from The American Heritage® Dictionary of the English Language, 5th Edition.
- noun A stately carriage of the late 1500s and the 1600s.
from The Century Dictionary.
- noun A kind of pleasure-carriage; a coach: as, “coaches and caroches,” Burton, Anat. of Mel.
from the GNU version of the Collaborative International Dictionary of English.
- noun obsolete A kind of pleasure carriage; a coach.
from Wiktionary, Creative Commons Attribution/Share-Alike License.
- noun obsolete A form of
stately carriageor chariot
from WordNet 3.0 Copyright 2006 by Princeton University. All rights reserved.
- noun a luxurious carriage suitable for nobility in the 16th and 17th century
from The American Heritage® Dictionary of the English Language, 4th Edition
"My mistress, the Barbary horses be all there saving ten, and the caroche is a-building in the air: as to the jewels, seeing they be
"I shall ride in the caroche," repeated Aubrey calmly.
May I therefore beg that your Ladyship will so far favour me as to use the caroche as your own, from this day until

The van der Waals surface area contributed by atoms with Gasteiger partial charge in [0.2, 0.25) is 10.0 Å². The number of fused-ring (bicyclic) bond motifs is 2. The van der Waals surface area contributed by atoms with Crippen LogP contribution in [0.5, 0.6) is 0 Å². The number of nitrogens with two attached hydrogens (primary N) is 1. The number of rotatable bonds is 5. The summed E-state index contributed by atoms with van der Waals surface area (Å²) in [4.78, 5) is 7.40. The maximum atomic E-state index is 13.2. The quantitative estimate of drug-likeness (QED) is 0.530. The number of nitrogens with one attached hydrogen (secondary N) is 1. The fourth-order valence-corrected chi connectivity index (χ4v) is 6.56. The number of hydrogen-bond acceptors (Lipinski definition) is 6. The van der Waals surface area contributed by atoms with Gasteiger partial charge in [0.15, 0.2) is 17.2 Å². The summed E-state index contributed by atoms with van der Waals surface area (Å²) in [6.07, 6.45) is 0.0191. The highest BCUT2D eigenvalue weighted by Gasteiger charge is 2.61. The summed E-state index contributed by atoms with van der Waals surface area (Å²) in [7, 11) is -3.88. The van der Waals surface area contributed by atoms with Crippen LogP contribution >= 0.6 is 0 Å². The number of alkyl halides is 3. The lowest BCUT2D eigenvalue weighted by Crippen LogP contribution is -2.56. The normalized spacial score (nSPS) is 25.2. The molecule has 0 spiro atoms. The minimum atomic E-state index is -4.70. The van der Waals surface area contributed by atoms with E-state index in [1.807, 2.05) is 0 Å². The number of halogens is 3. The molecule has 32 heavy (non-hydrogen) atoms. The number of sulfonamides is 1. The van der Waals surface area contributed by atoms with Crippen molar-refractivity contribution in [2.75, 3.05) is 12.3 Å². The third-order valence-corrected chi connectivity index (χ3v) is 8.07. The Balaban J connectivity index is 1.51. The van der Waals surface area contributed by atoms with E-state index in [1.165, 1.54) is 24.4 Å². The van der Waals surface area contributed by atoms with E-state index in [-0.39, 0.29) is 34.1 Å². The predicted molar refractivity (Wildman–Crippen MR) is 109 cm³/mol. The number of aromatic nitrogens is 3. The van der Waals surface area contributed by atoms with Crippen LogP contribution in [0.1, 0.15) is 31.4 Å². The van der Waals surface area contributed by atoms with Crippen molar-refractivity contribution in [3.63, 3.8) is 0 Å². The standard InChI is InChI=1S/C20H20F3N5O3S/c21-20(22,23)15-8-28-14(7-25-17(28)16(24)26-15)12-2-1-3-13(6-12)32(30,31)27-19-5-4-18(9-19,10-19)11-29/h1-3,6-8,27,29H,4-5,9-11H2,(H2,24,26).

Morrell hath sent her a caroche and horses wherein to journey at her ease.
"You're to ride in a caroche, Aunt Temperance!" cried Aubrey.
Northumberland, and he begged a seat in his caroche; and Madam Penelope stuffed the caroche with all the cushions that were in the house, and a hamper of baked meats, and wine, and a great fur mantle to lap your
"Madam," now announced Hans from the door, "the baggage is packed, and the caroche awaiteth your Ladyship."
Town himself in his own caroche, till he heard of your Ladyship's trouble, and then he cast about to know of some friend that was going, so he might leave it for you.
"Madam, 'tis my Lord Dilston's caroche, with six great Flanders horses, and three serving-men, all as fine as fiddlers, and never a soul in the caroche --"
"Aunt Temperance!" called out Aubrey from the doorstep, "you shall have my horse, if you will; I am going in the caroche."